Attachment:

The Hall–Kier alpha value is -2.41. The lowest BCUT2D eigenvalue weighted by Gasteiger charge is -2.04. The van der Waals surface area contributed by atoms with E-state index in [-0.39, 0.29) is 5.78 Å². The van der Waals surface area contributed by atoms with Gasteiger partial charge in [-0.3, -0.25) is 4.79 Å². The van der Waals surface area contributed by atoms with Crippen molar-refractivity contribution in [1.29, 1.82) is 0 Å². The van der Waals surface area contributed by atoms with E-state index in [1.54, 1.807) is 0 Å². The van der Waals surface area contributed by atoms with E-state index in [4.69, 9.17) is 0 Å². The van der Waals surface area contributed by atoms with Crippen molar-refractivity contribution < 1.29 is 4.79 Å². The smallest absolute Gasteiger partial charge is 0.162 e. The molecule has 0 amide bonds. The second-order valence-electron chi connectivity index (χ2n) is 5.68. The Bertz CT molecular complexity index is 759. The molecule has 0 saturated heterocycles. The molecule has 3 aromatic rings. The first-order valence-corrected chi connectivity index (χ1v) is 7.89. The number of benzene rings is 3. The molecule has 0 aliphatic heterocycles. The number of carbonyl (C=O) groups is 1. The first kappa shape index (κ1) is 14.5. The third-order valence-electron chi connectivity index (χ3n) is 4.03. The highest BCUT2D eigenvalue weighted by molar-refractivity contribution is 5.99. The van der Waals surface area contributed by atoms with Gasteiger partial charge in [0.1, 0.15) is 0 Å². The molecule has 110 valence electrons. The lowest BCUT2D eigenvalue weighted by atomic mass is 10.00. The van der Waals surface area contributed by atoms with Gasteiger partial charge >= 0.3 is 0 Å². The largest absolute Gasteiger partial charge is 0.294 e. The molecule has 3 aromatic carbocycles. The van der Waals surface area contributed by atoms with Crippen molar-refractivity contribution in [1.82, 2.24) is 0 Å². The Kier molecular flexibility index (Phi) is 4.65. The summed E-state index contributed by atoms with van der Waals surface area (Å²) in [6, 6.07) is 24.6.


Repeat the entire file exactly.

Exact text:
The Hall–Kier alpha value is -2.41. The lowest BCUT2D eigenvalue weighted by Gasteiger charge is -2.04. The van der Waals surface area contributed by atoms with E-state index in [-0.39, 0.29) is 5.78 Å². The van der Waals surface area contributed by atoms with Gasteiger partial charge in [-0.3, -0.25) is 4.79 Å². The van der Waals surface area contributed by atoms with Crippen molar-refractivity contribution in [1.29, 1.82) is 0 Å². The van der Waals surface area contributed by atoms with E-state index in [1.54, 1.807) is 0 Å². The van der Waals surface area contributed by atoms with E-state index in [4.69, 9.17) is 0 Å². The van der Waals surface area contributed by atoms with Crippen molar-refractivity contribution < 1.29 is 4.79 Å². The smallest absolute Gasteiger partial charge is 0.162 e. The molecule has 0 amide bonds. The second-order valence-electron chi connectivity index (χ2n) is 5.68. The Bertz CT molecular complexity index is 759. The molecule has 0 saturated heterocycles. The molecule has 3 aromatic rings. The first-order valence-corrected chi connectivity index (χ1v) is 7.89. The number of benzene rings is 3. The molecule has 0 aliphatic heterocycles. The number of carbonyl (C=O) groups is 1. The first kappa shape index (κ1) is 14.5. The third-order valence-electron chi connectivity index (χ3n) is 4.03. The highest BCUT2D eigenvalue weighted by molar-refractivity contribution is 5.99. The van der Waals surface area contributed by atoms with Gasteiger partial charge in [0.1, 0.15) is 0 Å². The molecule has 110 valence electrons. The lowest BCUT2D eigenvalue weighted by atomic mass is 10.00. The van der Waals surface area contributed by atoms with Gasteiger partial charge >= 0.3 is 0 Å². The largest absolute Gasteiger partial charge is 0.294 e. The molecule has 3 aromatic carbocycles. The van der Waals surface area contributed by atoms with Crippen molar-refractivity contribution in [1.82, 2.24) is 0 Å². The Kier molecular flexibility index (Phi) is 4.65. The summed E-state index contributed by atoms with van der Waals surface area (Å²) in [6, 6.07) is 24.6.